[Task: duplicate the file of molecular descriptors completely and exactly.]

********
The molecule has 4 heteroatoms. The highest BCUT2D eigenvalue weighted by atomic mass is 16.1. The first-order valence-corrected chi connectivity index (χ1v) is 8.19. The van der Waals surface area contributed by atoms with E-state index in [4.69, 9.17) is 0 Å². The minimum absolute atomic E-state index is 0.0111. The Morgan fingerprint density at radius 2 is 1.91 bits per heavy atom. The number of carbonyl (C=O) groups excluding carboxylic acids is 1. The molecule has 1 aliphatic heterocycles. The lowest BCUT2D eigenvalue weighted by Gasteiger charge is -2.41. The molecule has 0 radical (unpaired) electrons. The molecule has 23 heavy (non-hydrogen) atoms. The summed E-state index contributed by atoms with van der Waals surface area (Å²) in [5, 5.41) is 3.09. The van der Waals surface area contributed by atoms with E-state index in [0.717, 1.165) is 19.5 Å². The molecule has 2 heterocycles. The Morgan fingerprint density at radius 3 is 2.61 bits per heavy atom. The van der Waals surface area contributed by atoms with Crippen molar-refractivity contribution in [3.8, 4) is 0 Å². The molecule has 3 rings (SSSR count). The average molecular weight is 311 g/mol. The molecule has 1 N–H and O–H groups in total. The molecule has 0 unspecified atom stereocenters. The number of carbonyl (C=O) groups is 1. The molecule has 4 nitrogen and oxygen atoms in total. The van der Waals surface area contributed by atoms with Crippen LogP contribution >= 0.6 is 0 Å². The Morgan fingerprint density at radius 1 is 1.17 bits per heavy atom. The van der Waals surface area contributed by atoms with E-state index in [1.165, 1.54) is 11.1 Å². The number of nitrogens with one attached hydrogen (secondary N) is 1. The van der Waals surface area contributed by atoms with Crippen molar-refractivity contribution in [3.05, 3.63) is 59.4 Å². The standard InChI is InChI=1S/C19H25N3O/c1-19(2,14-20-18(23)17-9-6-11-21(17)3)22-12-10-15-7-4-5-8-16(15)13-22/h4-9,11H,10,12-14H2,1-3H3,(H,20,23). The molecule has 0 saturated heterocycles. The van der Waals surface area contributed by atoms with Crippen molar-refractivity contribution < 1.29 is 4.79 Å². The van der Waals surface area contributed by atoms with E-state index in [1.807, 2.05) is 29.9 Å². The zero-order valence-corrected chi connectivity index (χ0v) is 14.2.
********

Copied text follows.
The molecule has 4 heteroatoms. The highest BCUT2D eigenvalue weighted by atomic mass is 16.1. The first-order valence-corrected chi connectivity index (χ1v) is 8.19. The van der Waals surface area contributed by atoms with E-state index in [4.69, 9.17) is 0 Å². The minimum absolute atomic E-state index is 0.0111. The Morgan fingerprint density at radius 2 is 1.91 bits per heavy atom. The number of carbonyl (C=O) groups excluding carboxylic acids is 1. The molecule has 1 aliphatic heterocycles. The lowest BCUT2D eigenvalue weighted by Gasteiger charge is -2.41. The molecule has 0 radical (unpaired) electrons. The molecule has 23 heavy (non-hydrogen) atoms. The summed E-state index contributed by atoms with van der Waals surface area (Å²) in [5, 5.41) is 3.09. The van der Waals surface area contributed by atoms with E-state index in [0.717, 1.165) is 19.5 Å². The molecule has 2 heterocycles. The Morgan fingerprint density at radius 3 is 2.61 bits per heavy atom. The van der Waals surface area contributed by atoms with Crippen molar-refractivity contribution in [3.8, 4) is 0 Å². The molecule has 3 rings (SSSR count). The average molecular weight is 311 g/mol. The molecule has 1 N–H and O–H groups in total. The molecule has 0 unspecified atom stereocenters. The number of carbonyl (C=O) groups is 1. The molecule has 4 nitrogen and oxygen atoms in total. The van der Waals surface area contributed by atoms with Crippen LogP contribution >= 0.6 is 0 Å². The Morgan fingerprint density at radius 1 is 1.17 bits per heavy atom. The van der Waals surface area contributed by atoms with E-state index in [1.165, 1.54) is 11.1 Å². The number of nitrogens with one attached hydrogen (secondary N) is 1. The van der Waals surface area contributed by atoms with Crippen molar-refractivity contribution in [3.05, 3.63) is 59.4 Å². The standard InChI is InChI=1S/C19H25N3O/c1-19(2,14-20-18(23)17-9-6-11-21(17)3)22-12-10-15-7-4-5-8-16(15)13-22/h4-9,11H,10,12-14H2,1-3H3,(H,20,23). The molecule has 0 saturated heterocycles. The van der Waals surface area contributed by atoms with Crippen molar-refractivity contribution < 1.29 is 4.79 Å². The van der Waals surface area contributed by atoms with E-state index in [1.807, 2.05) is 29.9 Å². The zero-order valence-corrected chi connectivity index (χ0v) is 14.2.